After losing a year to the COVID-19 pandemic, the biennial Bridgestone World Solar Challenge returned this year, pitting innovative solar-powered vehicles against each other in a test of endurance and speed that spanned the continent of Australia, New Atlas reports.
The BWSC runs from Darwin, at the edge of Australia’s Northern Territory, to Adelaide at the bottom of South Australia. It takes place over the course of a week, with the competing teams of engineers camping out along the route each night as they wait to compete in the morning.
This year’s winner was the Belgian team Innoptus, competing in the Challenger class with its vehicle, Infinite. The team completed the course in a total of 34 hours, 4 minutes, and 41 seconds, beating the next competitor by more than 20 minutes and 2019’s winning car by almost five.
“We arrived first in Adelaide and that is because we followed our own strategy for 3,000 kilometers,” Cedric Verlinden, the team manager for Innoptus, told New Atlas. “We had to anticipate a number of elements: there were bushfires along the way which meant less incoming power, other things like clouds and the weather which was constantly changing but we were able to stick to our strategy and anticipate all the time and that ensures that we are now first across the line here in Adelaide.”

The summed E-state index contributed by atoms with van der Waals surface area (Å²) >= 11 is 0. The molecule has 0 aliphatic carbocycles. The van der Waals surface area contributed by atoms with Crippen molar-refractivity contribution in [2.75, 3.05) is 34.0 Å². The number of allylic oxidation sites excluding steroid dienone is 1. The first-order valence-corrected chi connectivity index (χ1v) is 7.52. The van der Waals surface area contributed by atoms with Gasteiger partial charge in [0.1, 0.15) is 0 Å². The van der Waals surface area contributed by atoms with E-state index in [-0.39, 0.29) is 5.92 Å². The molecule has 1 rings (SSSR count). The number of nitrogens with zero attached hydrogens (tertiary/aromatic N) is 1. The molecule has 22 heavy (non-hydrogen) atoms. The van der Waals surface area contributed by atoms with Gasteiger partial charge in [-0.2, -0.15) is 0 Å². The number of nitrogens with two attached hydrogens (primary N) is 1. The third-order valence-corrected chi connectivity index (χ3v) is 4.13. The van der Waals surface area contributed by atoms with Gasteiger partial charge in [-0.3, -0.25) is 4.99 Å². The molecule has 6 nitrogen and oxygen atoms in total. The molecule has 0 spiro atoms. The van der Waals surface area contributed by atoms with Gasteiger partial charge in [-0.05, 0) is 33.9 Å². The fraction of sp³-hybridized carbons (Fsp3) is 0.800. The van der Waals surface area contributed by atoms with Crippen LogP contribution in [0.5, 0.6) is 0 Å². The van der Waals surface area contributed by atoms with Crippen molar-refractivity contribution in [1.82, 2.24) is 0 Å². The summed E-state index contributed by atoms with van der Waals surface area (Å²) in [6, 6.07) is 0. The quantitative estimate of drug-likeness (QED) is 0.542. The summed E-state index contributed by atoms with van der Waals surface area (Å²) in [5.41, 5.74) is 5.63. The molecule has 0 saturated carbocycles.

Bushfires, in particular, were a complicating factor, with heavy smoke blocking out the sunlight that the competitors relied on to power their vehicles. The situation mirrored the recent fires and smoke pollution in the United States. With only a maximum of 4 square meters of solar panels to power each car, every ray of light counted.
The innovations developed for competitions like this one don’t just stay on the racetrack. Solar-powered consumer vehicles are becoming a reality, and the more efficient and practical these systems get, the easier it will be for the average driver to get free miles without generating air pollution, all using solar energy.
This year, Infinite made the best use of the available light, in part due to the fin it used to maintain stability, New Atlas reports.
This is the second time in a row that a Belgian team has won the competition. Other competitors this year included students from Australia’s Deakin University and Solar Team Twente from the Netherlands.
“Solar Team Twente definitely didn’t make it easy for us,” Pauline Vanvuchelen of Innoptus told New Atlas. “We really tried super hard until the end to stay minutes ahead and we succeeded. The fin was our secret weapon and we did super well with it.”
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